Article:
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Mind-Blowing Sex? Amnesia Could Be Caused By Sex, New Report Suggests

Sex Induced Amnesia

The Huffington Post   First Posted: 10/12/11 11:37 AM ET Updated: 12/12/11 05:12 AM ET

A 54-year-old woman must have had the best sex ever.

In fact, doctors at Georgetown University Hospital believe it resulted in short-term global amnesia. LiveScience states that the case, reported in the September issue of The Journal of Emergency Medicine, actually isn't unheard of, though global amnesia is incredibly rare.

However, it seems scientists don't know if sex truly is at the root of the condition, but it may be an uncomfortable position that is really causing all the fuss.

From The Daily:

Her memory got hazy, she said, just after sex with her husband. Researchers know very little about transient global amnesia and they can only guess at its causes, one of which they suspect is sex. Their best guess is that the amnesia is triggered by Valsalva maneuver, which causes oxygen-poor blood to gather in the neck.

Thankfully, the condition only affects 3 to 5 people per 100,000 each year, according to LiveScience. The scary thing, however, is that scientists have no idea how people seem to remain awake and active while large chunks of memory go missing.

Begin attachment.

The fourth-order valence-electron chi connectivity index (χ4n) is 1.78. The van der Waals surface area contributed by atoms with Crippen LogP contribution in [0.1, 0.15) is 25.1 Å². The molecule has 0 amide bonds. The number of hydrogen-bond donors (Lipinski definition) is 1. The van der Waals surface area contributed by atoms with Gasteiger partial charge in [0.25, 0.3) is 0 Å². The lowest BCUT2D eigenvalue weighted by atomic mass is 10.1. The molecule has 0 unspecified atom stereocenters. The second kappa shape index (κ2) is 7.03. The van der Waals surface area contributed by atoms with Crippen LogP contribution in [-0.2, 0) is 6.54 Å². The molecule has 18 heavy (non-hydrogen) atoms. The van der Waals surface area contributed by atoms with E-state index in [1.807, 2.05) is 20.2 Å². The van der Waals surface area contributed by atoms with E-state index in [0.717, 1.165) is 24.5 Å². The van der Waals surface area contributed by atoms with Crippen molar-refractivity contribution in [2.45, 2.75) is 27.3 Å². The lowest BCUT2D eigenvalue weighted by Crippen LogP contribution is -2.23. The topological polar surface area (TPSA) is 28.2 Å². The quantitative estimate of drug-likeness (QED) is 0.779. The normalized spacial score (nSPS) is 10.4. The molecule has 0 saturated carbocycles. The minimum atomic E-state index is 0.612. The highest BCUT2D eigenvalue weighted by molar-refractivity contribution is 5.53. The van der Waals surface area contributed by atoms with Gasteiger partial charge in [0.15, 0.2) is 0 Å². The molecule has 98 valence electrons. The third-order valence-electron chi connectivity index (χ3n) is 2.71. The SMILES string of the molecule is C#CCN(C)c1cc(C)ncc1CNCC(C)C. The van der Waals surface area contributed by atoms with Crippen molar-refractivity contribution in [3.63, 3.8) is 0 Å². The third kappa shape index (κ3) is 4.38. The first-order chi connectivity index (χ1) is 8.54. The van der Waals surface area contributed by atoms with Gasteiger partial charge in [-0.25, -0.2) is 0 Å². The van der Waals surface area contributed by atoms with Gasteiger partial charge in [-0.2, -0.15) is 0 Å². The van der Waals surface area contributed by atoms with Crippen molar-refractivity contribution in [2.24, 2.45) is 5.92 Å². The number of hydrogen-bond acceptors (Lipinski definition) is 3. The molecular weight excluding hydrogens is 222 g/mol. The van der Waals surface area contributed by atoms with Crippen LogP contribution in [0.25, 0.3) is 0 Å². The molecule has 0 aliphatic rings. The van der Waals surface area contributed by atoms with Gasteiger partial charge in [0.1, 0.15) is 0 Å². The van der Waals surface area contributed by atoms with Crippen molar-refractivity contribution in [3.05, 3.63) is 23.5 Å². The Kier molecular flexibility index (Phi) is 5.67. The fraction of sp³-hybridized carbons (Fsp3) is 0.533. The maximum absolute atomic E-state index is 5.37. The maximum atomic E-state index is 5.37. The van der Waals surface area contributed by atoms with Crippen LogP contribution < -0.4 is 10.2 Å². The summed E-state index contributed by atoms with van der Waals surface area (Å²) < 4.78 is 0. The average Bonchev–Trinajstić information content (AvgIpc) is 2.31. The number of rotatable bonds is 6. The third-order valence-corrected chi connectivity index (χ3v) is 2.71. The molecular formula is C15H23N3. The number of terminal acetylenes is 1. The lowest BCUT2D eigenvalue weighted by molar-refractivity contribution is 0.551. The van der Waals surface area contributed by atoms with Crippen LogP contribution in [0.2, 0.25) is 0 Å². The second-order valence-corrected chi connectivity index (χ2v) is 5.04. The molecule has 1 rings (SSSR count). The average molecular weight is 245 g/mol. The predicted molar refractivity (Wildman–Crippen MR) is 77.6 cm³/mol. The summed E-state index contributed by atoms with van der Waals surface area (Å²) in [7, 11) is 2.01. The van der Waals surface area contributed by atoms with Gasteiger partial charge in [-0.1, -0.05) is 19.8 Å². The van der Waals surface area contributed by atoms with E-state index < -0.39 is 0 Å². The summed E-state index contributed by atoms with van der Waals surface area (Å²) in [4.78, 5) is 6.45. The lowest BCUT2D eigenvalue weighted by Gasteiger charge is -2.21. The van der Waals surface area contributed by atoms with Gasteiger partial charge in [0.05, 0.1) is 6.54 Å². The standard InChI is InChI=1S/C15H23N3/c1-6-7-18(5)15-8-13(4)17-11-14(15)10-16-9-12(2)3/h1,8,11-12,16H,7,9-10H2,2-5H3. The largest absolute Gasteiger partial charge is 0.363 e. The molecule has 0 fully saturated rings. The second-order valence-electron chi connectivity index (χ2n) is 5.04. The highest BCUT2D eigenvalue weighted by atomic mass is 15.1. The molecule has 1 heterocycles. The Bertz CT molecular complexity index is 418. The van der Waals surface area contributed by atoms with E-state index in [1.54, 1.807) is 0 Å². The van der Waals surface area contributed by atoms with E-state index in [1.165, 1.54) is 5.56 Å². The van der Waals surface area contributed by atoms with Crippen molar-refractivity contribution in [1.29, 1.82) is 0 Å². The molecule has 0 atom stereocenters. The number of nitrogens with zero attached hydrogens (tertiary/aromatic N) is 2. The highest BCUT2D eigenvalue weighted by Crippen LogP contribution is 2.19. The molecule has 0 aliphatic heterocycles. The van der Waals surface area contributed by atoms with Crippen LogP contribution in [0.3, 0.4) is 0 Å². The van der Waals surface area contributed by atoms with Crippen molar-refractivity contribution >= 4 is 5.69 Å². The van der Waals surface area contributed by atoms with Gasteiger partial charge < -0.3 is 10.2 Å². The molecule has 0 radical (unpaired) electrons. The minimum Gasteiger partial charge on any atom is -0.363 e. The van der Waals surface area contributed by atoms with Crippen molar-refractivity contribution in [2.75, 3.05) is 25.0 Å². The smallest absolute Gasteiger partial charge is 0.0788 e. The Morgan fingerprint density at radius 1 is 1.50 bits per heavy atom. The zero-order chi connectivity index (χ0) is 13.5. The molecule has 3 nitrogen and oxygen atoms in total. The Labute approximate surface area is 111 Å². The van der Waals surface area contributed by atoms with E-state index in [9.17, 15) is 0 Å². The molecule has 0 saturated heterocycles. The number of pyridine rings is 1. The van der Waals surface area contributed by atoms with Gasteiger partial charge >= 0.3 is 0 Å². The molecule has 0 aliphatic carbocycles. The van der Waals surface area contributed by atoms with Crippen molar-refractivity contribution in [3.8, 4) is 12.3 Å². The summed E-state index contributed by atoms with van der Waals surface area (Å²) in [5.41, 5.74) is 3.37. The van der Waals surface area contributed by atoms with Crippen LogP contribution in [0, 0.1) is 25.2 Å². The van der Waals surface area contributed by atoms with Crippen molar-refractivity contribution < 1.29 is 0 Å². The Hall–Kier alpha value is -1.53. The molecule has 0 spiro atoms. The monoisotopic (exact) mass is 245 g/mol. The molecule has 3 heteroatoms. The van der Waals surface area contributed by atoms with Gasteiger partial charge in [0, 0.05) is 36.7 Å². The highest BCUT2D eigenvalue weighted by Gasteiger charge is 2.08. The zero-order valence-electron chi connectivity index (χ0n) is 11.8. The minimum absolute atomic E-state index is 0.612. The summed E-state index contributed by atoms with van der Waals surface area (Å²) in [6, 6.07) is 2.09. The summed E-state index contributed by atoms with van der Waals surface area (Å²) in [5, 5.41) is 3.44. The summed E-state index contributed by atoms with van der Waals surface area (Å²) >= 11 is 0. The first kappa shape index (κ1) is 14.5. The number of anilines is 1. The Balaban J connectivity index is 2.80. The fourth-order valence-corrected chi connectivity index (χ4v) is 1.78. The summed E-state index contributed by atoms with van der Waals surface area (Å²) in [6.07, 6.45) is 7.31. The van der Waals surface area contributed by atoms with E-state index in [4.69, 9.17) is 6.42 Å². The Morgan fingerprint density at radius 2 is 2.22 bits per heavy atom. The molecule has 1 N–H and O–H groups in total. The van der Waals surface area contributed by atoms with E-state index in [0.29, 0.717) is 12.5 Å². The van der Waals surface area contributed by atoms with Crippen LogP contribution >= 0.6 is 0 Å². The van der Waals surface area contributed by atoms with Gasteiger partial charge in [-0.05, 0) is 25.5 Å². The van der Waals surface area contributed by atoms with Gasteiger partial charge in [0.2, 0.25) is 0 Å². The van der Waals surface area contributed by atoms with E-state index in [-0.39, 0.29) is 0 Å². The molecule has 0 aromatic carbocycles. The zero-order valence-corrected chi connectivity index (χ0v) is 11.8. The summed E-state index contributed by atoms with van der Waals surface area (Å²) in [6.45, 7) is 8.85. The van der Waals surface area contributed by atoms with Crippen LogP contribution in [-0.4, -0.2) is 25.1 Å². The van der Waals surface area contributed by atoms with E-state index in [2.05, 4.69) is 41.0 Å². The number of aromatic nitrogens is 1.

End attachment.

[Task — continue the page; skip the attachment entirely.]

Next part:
This type of amnesia seems to differ greatly from traumatically induced amnesia, and effects seem to disappear after a few hours. However, this short-term condition also seems much different from dissociative amnesia, a mental condition that erases large periods of time and is often caused by traumatic events, according to WebMD.

This short-term amnesia seems to be in a class of its own.

LiveScience explains more about the Valsalva manuever:

This is called the "Valsalva maneuver," familiar as the "bearing down" people might do when lifting weights, defecating or even having sex. The increased pressure increases the resistance to blood flowing down the jugular veins, and insufficient valves may allow deoxygenated blood to push back up the neck. Oxygen-poor blood then "piles up" in the veins draining the brain, especially in central brain regions that are key to memory formation. The result could be transient amnesia.
CORRECTION: An earlier version of this story stated that the amnesiac was a patient at George Washington University Hospital; she was treated at Georgetown University Hospital.
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